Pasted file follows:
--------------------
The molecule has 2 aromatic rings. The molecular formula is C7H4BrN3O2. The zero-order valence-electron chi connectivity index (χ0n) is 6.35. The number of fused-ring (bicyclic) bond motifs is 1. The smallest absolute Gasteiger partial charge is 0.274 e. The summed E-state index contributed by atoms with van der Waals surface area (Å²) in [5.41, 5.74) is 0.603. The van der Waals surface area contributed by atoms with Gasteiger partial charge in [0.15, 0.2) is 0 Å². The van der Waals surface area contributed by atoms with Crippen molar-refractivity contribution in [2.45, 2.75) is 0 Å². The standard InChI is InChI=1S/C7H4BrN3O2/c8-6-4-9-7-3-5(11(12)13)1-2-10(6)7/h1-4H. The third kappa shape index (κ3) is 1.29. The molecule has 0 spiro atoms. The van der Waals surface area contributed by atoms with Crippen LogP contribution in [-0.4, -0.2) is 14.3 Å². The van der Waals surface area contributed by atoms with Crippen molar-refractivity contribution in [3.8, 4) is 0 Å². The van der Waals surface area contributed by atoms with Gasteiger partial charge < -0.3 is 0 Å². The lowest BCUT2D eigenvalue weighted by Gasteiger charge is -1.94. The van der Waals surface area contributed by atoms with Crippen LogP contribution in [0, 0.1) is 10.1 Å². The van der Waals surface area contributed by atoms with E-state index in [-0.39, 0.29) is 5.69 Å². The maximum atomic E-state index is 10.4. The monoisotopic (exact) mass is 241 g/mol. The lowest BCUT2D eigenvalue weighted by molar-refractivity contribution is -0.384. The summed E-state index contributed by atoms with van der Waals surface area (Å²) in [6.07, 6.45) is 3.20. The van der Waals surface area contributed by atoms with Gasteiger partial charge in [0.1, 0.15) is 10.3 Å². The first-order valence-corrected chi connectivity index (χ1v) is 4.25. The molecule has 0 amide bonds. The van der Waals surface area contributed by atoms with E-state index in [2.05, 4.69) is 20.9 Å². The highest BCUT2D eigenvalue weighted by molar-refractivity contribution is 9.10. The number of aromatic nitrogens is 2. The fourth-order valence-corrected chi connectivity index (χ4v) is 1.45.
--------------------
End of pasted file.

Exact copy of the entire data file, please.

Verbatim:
The molecule has 2 aromatic rings. The molecular formula is C7H4BrN3O2. The zero-order valence-electron chi connectivity index (χ0n) is 6.35. The number of fused-ring (bicyclic) bond motifs is 1. The smallest absolute Gasteiger partial charge is 0.274 e. The summed E-state index contributed by atoms with van der Waals surface area (Å²) in [5.41, 5.74) is 0.603. The van der Waals surface area contributed by atoms with Gasteiger partial charge in [0.15, 0.2) is 0 Å². The van der Waals surface area contributed by atoms with Crippen molar-refractivity contribution in [2.45, 2.75) is 0 Å². The standard InChI is InChI=1S/C7H4BrN3O2/c8-6-4-9-7-3-5(11(12)13)1-2-10(6)7/h1-4H. The third kappa shape index (κ3) is 1.29. The molecule has 0 spiro atoms. The van der Waals surface area contributed by atoms with Crippen LogP contribution in [-0.4, -0.2) is 14.3 Å². The van der Waals surface area contributed by atoms with Crippen molar-refractivity contribution in [3.8, 4) is 0 Å². The van der Waals surface area contributed by atoms with Gasteiger partial charge < -0.3 is 0 Å². The lowest BCUT2D eigenvalue weighted by Gasteiger charge is -1.94. The van der Waals surface area contributed by atoms with Crippen LogP contribution in [0, 0.1) is 10.1 Å². The van der Waals surface area contributed by atoms with E-state index in [-0.39, 0.29) is 5.69 Å². The maximum atomic E-state index is 10.4. The monoisotopic (exact) mass is 241 g/mol. The lowest BCUT2D eigenvalue weighted by molar-refractivity contribution is -0.384. The summed E-state index contributed by atoms with van der Waals surface area (Å²) in [6.07, 6.45) is 3.20. The van der Waals surface area contributed by atoms with Gasteiger partial charge in [0.1, 0.15) is 10.3 Å². The first-order valence-corrected chi connectivity index (χ1v) is 4.25. The molecule has 0 amide bonds. The van der Waals surface area contributed by atoms with E-state index in [2.05, 4.69) is 20.9 Å². The highest BCUT2D eigenvalue weighted by molar-refractivity contribution is 9.10. The number of aromatic nitrogens is 2. The fourth-order valence-corrected chi connectivity index (χ4v) is 1.45.